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Socket.Dispose() is an inaccessible member. However, we can bypass this by doing the following:

((IDisposible)Socket).Dispose()

Two questions:

  1. Why is this allowed?
  2. How does this work internally?
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2 Answers 2

up vote 5 down vote accepted

I believe this feature is "explicit interface implementation." Using this will only allow the implemented methods to be called if the object is explicitly cast to the interface.

Here's a tutorial on this:

http://msdn.microsoft.com/en-us/library/aa288461(VS.71).aspx

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yea.... makes sense, what is the behind this for Socket, for example? thx –  Sasha Apr 2 '09 at 2:18
    
Check out this post: stackoverflow.com/questions/280495/… –  Andy White Apr 2 '09 at 2:22
    
I'm not sure I understand. It means that Socket implements IDisposable, but for some reason the designers didn't want the "Dispose()" method on the "public API" of the class. In order to use Dispose, you must cast the Socket to IDisposable –  Andy White Apr 2 '09 at 2:26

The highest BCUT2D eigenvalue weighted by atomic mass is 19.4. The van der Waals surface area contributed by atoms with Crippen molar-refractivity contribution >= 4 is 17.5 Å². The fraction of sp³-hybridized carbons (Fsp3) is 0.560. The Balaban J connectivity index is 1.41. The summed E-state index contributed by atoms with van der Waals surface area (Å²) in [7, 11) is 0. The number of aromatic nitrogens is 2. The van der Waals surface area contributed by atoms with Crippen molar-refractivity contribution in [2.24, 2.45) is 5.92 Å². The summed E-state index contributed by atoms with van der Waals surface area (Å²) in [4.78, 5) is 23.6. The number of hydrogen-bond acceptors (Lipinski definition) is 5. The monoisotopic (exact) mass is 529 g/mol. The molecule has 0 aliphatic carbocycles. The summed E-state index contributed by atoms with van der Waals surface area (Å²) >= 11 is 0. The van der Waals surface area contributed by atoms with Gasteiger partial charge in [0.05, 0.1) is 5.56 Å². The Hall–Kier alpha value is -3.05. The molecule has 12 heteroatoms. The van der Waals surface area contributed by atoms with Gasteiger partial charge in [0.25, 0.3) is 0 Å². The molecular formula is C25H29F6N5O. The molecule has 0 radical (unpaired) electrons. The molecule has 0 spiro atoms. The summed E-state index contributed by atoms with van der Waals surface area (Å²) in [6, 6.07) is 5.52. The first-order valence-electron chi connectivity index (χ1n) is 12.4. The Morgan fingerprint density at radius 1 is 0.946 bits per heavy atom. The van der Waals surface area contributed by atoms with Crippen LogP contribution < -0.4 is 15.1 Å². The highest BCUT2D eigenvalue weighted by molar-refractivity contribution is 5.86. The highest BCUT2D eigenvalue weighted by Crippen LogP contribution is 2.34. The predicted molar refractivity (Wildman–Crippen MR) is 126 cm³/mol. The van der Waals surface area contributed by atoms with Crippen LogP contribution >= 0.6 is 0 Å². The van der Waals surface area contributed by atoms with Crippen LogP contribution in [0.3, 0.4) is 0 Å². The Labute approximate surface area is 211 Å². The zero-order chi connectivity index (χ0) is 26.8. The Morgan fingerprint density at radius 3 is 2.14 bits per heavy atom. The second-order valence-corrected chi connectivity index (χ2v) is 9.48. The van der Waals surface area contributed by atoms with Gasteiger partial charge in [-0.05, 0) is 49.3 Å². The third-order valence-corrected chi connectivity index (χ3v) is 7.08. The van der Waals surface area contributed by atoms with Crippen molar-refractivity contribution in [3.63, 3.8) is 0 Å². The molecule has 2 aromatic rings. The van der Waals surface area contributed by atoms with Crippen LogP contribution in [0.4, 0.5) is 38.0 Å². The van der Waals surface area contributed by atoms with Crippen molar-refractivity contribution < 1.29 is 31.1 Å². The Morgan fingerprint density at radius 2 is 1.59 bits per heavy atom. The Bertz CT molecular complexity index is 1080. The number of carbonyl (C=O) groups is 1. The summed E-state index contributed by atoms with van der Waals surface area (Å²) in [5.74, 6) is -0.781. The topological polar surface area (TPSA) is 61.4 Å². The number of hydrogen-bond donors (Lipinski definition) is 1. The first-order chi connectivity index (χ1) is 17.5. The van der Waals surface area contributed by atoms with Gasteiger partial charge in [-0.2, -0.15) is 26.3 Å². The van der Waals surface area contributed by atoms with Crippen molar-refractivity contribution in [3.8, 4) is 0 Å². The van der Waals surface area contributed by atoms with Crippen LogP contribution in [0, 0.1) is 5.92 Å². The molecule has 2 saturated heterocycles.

@Sasha, Socket has a Close method which calls Dispose behind-the-scenes. The designers of the Socket class are basically saying "although this class implements IDisposable, we'd prefer that you call Close rather than Dispose". –  LukeH Apr 2 '09 at 12:14

Whenever a class implements a method such as Close() which accomplishes the same work as Dispose(), then it is recommended to explicitly implement the IDisposable interface, so that a developer will typically only see the Close() method, yet the Dispose method is still accessible through the IDisposable interface for use by the framework where a Dispose method is expected.

Sometimes it makes sense to essentially expose Dispose under a different name, such as Close, where it makes for more readable code. You see these throughout the .NET Framework with things that can be "Closed" such as file handles and connections.

Edit: See http://www.amazon.com/Framework-Design-Guidelines-Conventions-Development/dp/0321246756

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+1, But do you have a reference for this recommendation? Or an example of a newer class? System.IO.Stream has both Dispose and Close –  Henk Holterman Apr 2 '09 at 9:19
    
It is in the book called .NET Framework Design Guidelines, written by the same people who wrote the .NET Framework. –  AaronLS Apr 2 '09 at 17:43

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